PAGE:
Reporters covering the Pussy Riot trial complained to Chief Bailiff Artur Parfenchikov about his subordinates’ rude behaviour in the Khamovnichesky court. A letter written by journalist Yelena Masyuk and signed, among others, by her colleagues Vladimir Varfolomeyev, Oleg Kashin, Aleksandr Minkin, Aleksandr Podrabinek and Zoya Svetova, said that bailiffs wearing no identification badges constantly “humiliated” journalists covering the proceedings, “keeping them for hours on the stair landing and not allowing them at least into the courtroom corridor; pushing them around; shouting at them; ousting them from the courtroom by force; and even threatening to unleash a guard Rottweiler on them”.

“We come to the Khamovnichesky court to do our job – to report on open proceedings – not to be humiliated and manhandled by men in black uniform with yellow insignia,” the letter said.

The Glasnost Defence Foundation hereby expresses its support for the journalists’ statement.



Runaway human rights activist finds shelter in one of EU countries

By Anatoly Tsygankov, GDF correspondent in North-Western Federal District

After Maxim Popov, editor of a human rights website, harshly criticised the Russian Orthodox Church in his publication “Russia Tired of Priests” last year, criminal proceedings were started against him on charges of “instigation of hatred or enmity toward, or hurting the religious feelings of, a group of persons” (Article 282.1 of the RF Criminal Code).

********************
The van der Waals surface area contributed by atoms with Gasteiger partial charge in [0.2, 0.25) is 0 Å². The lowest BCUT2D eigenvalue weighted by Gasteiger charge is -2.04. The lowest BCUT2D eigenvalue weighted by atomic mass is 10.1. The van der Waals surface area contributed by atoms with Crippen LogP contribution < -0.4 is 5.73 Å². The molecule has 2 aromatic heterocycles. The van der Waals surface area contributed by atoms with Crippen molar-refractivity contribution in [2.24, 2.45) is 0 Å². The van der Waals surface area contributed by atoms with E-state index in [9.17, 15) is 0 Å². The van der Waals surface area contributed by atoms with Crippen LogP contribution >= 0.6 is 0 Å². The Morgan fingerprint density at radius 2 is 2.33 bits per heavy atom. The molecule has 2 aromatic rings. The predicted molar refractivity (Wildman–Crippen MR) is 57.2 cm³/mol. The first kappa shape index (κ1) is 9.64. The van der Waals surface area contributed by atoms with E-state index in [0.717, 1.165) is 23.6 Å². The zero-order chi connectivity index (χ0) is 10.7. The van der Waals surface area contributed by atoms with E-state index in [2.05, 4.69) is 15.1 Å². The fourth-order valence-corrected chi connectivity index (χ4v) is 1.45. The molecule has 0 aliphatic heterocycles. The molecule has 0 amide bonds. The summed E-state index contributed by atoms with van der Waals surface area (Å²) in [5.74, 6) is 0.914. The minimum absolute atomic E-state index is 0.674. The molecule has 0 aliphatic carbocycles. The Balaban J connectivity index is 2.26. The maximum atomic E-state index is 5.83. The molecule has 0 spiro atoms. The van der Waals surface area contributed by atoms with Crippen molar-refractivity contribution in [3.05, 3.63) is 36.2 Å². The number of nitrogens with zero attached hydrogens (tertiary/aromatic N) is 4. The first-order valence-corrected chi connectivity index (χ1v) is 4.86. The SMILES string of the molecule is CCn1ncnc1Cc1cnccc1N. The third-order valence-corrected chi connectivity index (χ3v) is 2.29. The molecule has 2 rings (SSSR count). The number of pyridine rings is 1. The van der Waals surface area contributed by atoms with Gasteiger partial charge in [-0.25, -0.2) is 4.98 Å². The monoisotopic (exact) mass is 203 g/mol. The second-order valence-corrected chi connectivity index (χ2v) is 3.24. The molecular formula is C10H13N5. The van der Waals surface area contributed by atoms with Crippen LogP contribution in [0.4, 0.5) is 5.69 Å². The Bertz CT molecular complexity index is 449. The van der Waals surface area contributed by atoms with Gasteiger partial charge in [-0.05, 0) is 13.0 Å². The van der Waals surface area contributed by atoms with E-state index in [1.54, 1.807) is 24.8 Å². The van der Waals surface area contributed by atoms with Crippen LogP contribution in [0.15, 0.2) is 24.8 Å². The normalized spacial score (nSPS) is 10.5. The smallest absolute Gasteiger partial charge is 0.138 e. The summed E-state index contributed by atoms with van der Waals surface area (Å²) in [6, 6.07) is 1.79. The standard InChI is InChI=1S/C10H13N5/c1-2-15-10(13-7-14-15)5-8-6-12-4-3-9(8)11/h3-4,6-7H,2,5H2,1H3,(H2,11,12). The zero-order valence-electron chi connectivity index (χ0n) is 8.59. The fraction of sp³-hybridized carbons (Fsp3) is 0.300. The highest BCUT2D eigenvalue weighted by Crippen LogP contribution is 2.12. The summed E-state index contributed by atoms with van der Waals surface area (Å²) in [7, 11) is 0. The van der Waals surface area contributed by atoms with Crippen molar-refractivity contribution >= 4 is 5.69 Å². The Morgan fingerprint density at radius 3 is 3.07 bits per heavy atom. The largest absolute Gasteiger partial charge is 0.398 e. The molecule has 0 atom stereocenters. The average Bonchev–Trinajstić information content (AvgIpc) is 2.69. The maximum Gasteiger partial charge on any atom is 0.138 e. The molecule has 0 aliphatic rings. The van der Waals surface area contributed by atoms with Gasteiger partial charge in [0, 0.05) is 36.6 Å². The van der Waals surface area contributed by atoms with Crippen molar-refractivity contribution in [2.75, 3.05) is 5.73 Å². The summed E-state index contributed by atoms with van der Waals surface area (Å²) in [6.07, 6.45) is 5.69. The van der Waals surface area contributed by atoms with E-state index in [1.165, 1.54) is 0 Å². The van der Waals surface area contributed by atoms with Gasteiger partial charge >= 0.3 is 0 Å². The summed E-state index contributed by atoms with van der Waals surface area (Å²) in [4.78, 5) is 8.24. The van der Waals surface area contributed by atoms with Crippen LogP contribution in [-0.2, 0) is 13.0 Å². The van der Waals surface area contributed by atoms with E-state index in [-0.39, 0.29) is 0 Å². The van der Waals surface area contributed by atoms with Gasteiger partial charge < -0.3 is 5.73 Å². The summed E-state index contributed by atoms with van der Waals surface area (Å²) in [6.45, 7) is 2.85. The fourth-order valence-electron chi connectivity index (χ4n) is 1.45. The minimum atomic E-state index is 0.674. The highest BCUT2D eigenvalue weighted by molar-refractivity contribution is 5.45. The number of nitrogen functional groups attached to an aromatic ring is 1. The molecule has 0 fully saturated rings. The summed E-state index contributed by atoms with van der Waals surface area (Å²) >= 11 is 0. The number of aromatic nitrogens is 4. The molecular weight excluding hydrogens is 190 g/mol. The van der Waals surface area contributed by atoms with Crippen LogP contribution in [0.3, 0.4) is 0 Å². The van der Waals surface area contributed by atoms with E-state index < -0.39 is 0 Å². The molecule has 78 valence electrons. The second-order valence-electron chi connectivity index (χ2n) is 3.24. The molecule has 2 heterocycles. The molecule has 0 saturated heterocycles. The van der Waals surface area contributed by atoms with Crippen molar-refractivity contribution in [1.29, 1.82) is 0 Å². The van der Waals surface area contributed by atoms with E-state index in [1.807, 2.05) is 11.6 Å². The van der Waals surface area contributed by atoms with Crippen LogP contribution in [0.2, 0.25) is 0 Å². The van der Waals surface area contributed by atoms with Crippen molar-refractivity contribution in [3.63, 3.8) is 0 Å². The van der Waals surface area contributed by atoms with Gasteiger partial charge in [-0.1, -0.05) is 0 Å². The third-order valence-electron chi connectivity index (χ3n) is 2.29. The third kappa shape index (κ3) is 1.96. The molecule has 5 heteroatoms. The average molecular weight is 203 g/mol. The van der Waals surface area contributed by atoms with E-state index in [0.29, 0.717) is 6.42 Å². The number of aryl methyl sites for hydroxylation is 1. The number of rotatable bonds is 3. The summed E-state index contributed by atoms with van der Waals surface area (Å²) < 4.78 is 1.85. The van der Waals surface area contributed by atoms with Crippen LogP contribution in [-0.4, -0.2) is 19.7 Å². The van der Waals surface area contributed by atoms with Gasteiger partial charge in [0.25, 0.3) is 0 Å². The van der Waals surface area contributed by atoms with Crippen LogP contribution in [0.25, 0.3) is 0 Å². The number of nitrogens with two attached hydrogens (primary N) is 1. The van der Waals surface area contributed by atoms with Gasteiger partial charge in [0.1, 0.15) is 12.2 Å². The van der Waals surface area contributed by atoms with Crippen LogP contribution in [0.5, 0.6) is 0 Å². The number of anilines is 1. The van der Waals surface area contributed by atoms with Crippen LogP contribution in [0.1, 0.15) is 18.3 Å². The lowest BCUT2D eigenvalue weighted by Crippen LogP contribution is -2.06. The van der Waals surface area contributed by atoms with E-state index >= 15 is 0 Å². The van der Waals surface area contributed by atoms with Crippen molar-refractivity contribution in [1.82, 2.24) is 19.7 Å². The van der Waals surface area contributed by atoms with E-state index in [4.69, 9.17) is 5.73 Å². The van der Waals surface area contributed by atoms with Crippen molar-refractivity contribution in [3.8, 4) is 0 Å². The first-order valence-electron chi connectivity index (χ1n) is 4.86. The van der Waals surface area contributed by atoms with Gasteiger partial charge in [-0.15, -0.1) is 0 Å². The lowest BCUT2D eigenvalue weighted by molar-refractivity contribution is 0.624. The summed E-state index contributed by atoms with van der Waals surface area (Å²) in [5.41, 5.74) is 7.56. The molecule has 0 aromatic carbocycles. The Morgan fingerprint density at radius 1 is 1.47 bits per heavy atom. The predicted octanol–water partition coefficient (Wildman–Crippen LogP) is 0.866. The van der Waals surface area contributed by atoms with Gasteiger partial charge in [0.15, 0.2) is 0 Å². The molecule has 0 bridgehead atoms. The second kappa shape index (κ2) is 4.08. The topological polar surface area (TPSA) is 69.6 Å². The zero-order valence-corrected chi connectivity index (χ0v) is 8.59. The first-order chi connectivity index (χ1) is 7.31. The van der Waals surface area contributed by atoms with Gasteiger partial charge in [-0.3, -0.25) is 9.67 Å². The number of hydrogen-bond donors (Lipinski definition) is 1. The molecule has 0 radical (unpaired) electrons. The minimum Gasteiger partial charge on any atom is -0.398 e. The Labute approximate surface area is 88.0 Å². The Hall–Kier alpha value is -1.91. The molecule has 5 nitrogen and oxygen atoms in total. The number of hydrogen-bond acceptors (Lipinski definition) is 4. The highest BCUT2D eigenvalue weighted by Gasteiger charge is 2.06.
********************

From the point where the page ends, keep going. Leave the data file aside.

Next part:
In the course of proceedings, a judge upheld the Investigative Committee’s request for having Yefimov examined by a board of psychiatrists (See Digest 571). On learning the news, the blogger ceased co-operating with the investigators, fearing that placement in a mental clinic might be hazardous to his health. In late May, he was declared wanted by the police.

Although the Investigative Committee withdrew its psychiatric examination request in mid-July, Yefimov wrote in his web blog toward the end of that month that lack of trust in law enforcement had caused him to leave Russia and cross into one of the European Union countries via Ukraine.

He explained his flight by citing “secret services’ desire to revenge themselves on me at any cost for my human rights activities”.

That gave rise to preparations for putting Yefimov on Interpol’s wanted list, which action his defence lawyer has reported to the republican prosecutor’s office as an “unlawful measure”.

Media oversight agency stands up for St. Petersburg-based journalist

By Roman Zakharov, GDF correspondent in North-Western Federal District

Roskomnadzor [federal agency overseeing the sphere of public communications] suddenly stepped in to protect Peterburgskoye Kachestvo newspaper editor Vsevolod Vishnevetsky, who was twice fired at from a traumatic gun and wounded in the head on 31 July. The agency urged the prosecutor’s office to take the investigation under close control, since the attack might be linked with the editor’s professional activities and, therefore, qualified as an offence falling under Article 144 of the RF Criminal Code (“Interference with a journalist’s lawful professional activity”). Analysts cannot remember Roskomnadzor doing anything like that before.